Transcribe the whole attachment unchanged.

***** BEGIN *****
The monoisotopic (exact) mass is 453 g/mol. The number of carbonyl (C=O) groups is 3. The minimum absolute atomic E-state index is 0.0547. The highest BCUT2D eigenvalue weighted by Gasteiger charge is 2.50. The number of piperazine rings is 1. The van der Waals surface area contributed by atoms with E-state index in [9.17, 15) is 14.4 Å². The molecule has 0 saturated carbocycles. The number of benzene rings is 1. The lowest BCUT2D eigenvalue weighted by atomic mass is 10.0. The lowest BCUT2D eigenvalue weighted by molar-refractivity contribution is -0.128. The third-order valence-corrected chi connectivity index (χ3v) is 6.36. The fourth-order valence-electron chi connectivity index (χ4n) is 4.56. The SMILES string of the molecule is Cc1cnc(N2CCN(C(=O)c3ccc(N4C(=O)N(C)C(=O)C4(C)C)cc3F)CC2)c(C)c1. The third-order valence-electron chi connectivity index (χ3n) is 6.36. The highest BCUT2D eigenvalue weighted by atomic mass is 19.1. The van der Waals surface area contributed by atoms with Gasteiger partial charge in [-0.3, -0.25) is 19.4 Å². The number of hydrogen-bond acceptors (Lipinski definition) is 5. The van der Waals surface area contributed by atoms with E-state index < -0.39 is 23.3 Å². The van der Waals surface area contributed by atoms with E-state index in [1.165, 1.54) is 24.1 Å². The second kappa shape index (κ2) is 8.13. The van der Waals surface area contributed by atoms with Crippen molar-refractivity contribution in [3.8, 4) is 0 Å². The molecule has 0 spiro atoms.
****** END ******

The monoisotopic (exact) mass is 453 g/mol. The number of carbonyl (C=O) groups is 3. The minimum absolute atomic E-state index is 0.0547. The highest BCUT2D eigenvalue weighted by Gasteiger charge is 2.50. The number of piperazine rings is 1. The van der Waals surface area contributed by atoms with E-state index in [9.17, 15) is 14.4 Å². The molecule has 0 saturated carbocycles. The number of benzene rings is 1. The lowest BCUT2D eigenvalue weighted by atomic mass is 10.0. The lowest BCUT2D eigenvalue weighted by molar-refractivity contribution is -0.128. The third-order valence-corrected chi connectivity index (χ3v) is 6.36. The fourth-order valence-electron chi connectivity index (χ4n) is 4.56. The SMILES string of the molecule is Cc1cnc(N2CCN(C(=O)c3ccc(N4C(=O)N(C)C(=O)C4(C)C)cc3F)CC2)c(C)c1. The third-order valence-electron chi connectivity index (χ3n) is 6.36. The highest BCUT2D eigenvalue weighted by atomic mass is 19.1. The van der Waals surface area contributed by atoms with Gasteiger partial charge in [-0.3, -0.25) is 19.4 Å². The number of hydrogen-bond acceptors (Lipinski definition) is 5. The van der Waals surface area contributed by atoms with E-state index < -0.39 is 23.3 Å². The van der Waals surface area contributed by atoms with E-state index in [1.165, 1.54) is 24.1 Å². The second kappa shape index (κ2) is 8.13. The van der Waals surface area contributed by atoms with Crippen molar-refractivity contribution in [3.8, 4) is 0 Å². The molecule has 0 spiro atoms.